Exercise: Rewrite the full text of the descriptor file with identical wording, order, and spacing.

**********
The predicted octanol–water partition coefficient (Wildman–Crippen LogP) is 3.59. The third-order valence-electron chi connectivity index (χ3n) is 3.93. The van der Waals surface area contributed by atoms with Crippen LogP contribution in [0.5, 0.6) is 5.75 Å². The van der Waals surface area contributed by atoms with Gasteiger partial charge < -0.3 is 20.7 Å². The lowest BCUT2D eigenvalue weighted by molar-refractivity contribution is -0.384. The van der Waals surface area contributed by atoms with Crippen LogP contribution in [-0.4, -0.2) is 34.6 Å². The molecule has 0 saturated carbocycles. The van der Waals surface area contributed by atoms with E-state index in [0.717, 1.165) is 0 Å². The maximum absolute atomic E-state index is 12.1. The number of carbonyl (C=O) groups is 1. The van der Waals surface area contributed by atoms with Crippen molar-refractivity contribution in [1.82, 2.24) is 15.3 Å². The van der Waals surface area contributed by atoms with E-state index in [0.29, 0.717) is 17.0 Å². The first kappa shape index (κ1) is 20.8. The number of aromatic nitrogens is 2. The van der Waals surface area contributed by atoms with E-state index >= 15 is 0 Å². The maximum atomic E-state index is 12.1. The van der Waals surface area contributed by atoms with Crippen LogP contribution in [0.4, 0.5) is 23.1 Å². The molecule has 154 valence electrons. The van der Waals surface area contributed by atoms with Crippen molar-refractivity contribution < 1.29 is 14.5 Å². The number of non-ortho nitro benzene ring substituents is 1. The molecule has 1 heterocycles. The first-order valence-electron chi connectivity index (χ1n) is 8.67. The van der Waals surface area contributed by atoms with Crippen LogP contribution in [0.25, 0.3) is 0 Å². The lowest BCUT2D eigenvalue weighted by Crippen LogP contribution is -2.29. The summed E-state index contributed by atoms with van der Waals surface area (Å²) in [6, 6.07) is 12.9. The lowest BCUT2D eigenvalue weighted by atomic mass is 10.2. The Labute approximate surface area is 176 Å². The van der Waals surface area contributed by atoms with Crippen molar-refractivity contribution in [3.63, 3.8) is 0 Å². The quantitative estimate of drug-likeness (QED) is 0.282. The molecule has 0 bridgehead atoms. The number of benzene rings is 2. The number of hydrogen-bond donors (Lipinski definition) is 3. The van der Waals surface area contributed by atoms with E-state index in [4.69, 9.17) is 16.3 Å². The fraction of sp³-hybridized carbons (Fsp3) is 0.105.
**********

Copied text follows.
The predicted octanol–water partition coefficient (Wildman–Crippen LogP) is 3.59. The third-order valence-electron chi connectivity index (χ3n) is 3.93. The van der Waals surface area contributed by atoms with Crippen LogP contribution in [0.5, 0.6) is 5.75 Å². The van der Waals surface area contributed by atoms with Gasteiger partial charge < -0.3 is 20.7 Å². The lowest BCUT2D eigenvalue weighted by molar-refractivity contribution is -0.384. The van der Waals surface area contributed by atoms with Crippen LogP contribution in [-0.4, -0.2) is 34.6 Å². The molecule has 0 saturated carbocycles. The van der Waals surface area contributed by atoms with E-state index in [0.717, 1.165) is 0 Å². The maximum absolute atomic E-state index is 12.1. The number of carbonyl (C=O) groups is 1. The van der Waals surface area contributed by atoms with Crippen molar-refractivity contribution in [1.82, 2.24) is 15.3 Å². The van der Waals surface area contributed by atoms with E-state index in [0.29, 0.717) is 17.0 Å². The first kappa shape index (κ1) is 20.8. The number of aromatic nitrogens is 2. The van der Waals surface area contributed by atoms with E-state index >= 15 is 0 Å². The maximum atomic E-state index is 12.1. The van der Waals surface area contributed by atoms with Crippen LogP contribution in [0.4, 0.5) is 23.1 Å². The molecule has 154 valence electrons. The van der Waals surface area contributed by atoms with Crippen molar-refractivity contribution < 1.29 is 14.5 Å². The number of non-ortho nitro benzene ring substituents is 1. The molecule has 1 heterocycles. The first-order valence-electron chi connectivity index (χ1n) is 8.67. The van der Waals surface area contributed by atoms with Crippen LogP contribution in [0.25, 0.3) is 0 Å². The lowest BCUT2D eigenvalue weighted by Crippen LogP contribution is -2.29. The summed E-state index contributed by atoms with van der Waals surface area (Å²) in [6, 6.07) is 12.9. The lowest BCUT2D eigenvalue weighted by atomic mass is 10.2. The Labute approximate surface area is 176 Å². The van der Waals surface area contributed by atoms with Crippen molar-refractivity contribution in [3.63, 3.8) is 0 Å². The quantitative estimate of drug-likeness (QED) is 0.282. The molecule has 0 bridgehead atoms. The number of benzene rings is 2. The number of hydrogen-bond donors (Lipinski definition) is 3. The van der Waals surface area contributed by atoms with E-state index in [4.69, 9.17) is 16.3 Å². The fraction of sp³-hybridized carbons (Fsp3) is 0.105.